Mastery of Life and Sport

A Path to Mastery of Life and Sport

A path to the mastery of life and sport

A path to mastery of life and sport

Stephen McCarthy of The McCarthy Project and Co-host Shaun Goodsell of Mental Edge will be discussing the concept of mastery of life and sport.

On today’s show, we will have four guests.

1.  Michael J. Much, owner and publisher of Minnesota Preps/ Yahoo Rivals, on the game and its enjoyment.

2. Bret Hedican, 17 year NHL veteran, will be sharing his thoughts on how to develop your mind to “live in the moment” and master your sport.

3.  Quincy Caldwell, NBA trainer and former pro basketball player, will be talking about the attitude and perspective needed to compete at the highest level.

4.  Keith Lockwood, former collegiate football player and high school coach at White Bear Lake High School in White Bear Lake, MN, on the role of creativity and imagination in the game of sport.

One of the lost arts in life has become mastery of life.  We are a very distracted bunch who only listen to random bites of information at almost every opportunity,  rather than think strategically and in wholes for a longer duration of time.

Bret Hedican with The Cup

Bret Hedican with The Cup

I dare you to try this project:

Read a book, research the author’s life and their viewpoints, the influences these viewpoints had on their life and work, develop out the message of the book and write a one page report on your findings.

Why would this be a big deal?  You would be reading to understand the whole, rather than being entertained and compartmentalized.

The first time I did this project I was amazed about how little I knew about the world of creativity, the motives of author, and how the viewpoint was bias.  I just assumed what they had told me in the book was true.

Here is an excerpt from Ben Franklin’s Autobiography,

From a child I was fond of reading, and all the little money that came into my hands was ever laid out in books. Pleased with Pilgrim’s Progress my first collection was of John Bunyan’s works in separate little volumes. I afterwards sold them to enable me to buy R. Burton’s Historical Collections; they were small chapman’s books, and cheap, 40 to 50 in all. My father’s little library consisted chiefly of books in polemic divinity, most of which I read….Plutarch’s Lives there was in which I read abundantly, and I still think that time spent to great advantage. There was also a book of Defoe’s, called an Essay on Projects, and another of Dr. Mather’s, called Essays to Do Good, which perhaps gave me a turn of thinking that had an influence on some of the principal future events in my life.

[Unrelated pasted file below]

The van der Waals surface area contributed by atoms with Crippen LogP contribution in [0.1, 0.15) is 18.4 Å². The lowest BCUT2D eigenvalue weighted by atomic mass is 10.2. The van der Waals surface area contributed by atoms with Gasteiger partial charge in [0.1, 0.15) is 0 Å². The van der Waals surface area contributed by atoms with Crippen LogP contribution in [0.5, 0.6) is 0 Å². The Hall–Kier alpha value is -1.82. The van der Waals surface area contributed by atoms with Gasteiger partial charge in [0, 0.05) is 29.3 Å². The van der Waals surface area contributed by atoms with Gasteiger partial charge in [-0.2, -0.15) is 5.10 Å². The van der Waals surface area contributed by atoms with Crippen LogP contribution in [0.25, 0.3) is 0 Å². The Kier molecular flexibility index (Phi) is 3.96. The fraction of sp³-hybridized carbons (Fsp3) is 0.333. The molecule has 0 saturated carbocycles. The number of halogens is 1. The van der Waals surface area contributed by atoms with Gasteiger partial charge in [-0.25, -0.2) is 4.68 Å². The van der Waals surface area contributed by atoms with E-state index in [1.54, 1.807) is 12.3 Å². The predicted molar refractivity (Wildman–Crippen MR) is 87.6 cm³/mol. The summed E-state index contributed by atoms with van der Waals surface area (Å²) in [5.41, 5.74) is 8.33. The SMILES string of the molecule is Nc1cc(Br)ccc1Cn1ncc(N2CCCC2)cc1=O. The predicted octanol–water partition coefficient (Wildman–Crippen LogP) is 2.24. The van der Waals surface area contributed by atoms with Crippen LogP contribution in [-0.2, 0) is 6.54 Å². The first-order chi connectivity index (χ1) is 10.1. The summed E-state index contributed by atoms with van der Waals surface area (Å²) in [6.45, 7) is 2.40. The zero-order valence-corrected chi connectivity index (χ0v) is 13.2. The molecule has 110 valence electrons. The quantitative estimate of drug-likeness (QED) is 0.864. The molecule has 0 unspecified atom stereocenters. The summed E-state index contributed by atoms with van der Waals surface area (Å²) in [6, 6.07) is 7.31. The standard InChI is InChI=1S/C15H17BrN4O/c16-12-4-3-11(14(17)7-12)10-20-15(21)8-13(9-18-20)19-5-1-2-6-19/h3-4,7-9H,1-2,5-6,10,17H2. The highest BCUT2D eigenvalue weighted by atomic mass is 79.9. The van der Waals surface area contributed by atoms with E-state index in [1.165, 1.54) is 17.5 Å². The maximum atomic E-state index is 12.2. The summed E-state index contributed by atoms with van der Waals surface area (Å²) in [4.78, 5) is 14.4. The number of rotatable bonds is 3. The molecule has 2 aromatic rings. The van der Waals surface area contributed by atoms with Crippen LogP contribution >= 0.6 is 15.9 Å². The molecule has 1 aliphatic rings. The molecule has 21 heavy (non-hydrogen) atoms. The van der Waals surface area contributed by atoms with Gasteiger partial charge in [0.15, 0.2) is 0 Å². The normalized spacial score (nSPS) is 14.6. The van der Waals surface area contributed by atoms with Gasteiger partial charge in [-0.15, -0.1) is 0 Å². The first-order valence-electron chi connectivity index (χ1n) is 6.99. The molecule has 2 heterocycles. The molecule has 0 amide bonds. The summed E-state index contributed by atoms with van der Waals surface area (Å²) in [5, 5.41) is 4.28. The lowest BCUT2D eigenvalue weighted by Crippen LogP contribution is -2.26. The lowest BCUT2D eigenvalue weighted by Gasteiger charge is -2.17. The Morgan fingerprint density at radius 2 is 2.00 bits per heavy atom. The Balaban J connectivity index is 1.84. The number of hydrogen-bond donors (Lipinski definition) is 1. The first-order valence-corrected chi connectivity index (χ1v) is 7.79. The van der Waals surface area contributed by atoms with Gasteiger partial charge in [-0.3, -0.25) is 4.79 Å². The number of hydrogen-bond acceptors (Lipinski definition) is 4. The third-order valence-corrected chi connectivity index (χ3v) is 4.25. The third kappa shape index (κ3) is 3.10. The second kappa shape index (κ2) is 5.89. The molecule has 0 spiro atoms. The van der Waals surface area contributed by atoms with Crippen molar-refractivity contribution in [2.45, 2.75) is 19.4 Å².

What man, woman or child has read any of these pieces of literature (or current works) and understood the concepts therein?

None of us.  We must learn to think at a higher level.  To diligently apply ourselves to think at a deeper level than entertainment value.  Here are areas to research and develop your cognitive ability in order to become a master in life and sport:

In John Taylor Gatto’s Underground History of American Education, he writes, “At the top, one-half of 1 percent of the students,where, as future policy makers, they learned to think strategically, contextually, in wholes; they learned complex processes, and useful knowledge, studied history, wrote copiously, argued often, read deeply, and mastered tasks of command.”

The simple solution is to elevate your thoughts from controlled do’s and don’ts to free, individualistic, and creative. Then spend time looking at other opinions and comparing them to your own. Develop out your viewpoint of right and wrong in life.  Stand up for yourself, see the complete picture and get to work studying.  This is entry point of the process of mastering life and sport.

Tune in for the complete show on Wednesday August 7th at 11am

Links from the show:

Bret Hedican: Always Dream Foundation on Impacting Lives Thru Literacy and, a online tools for managing sports teams and activities

Quincy Caldwell: Elite Skills Camp, position camps for basketball players

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  1. Pingback: Bret Hedican on "Staying in The Moment" - The McCarthy Project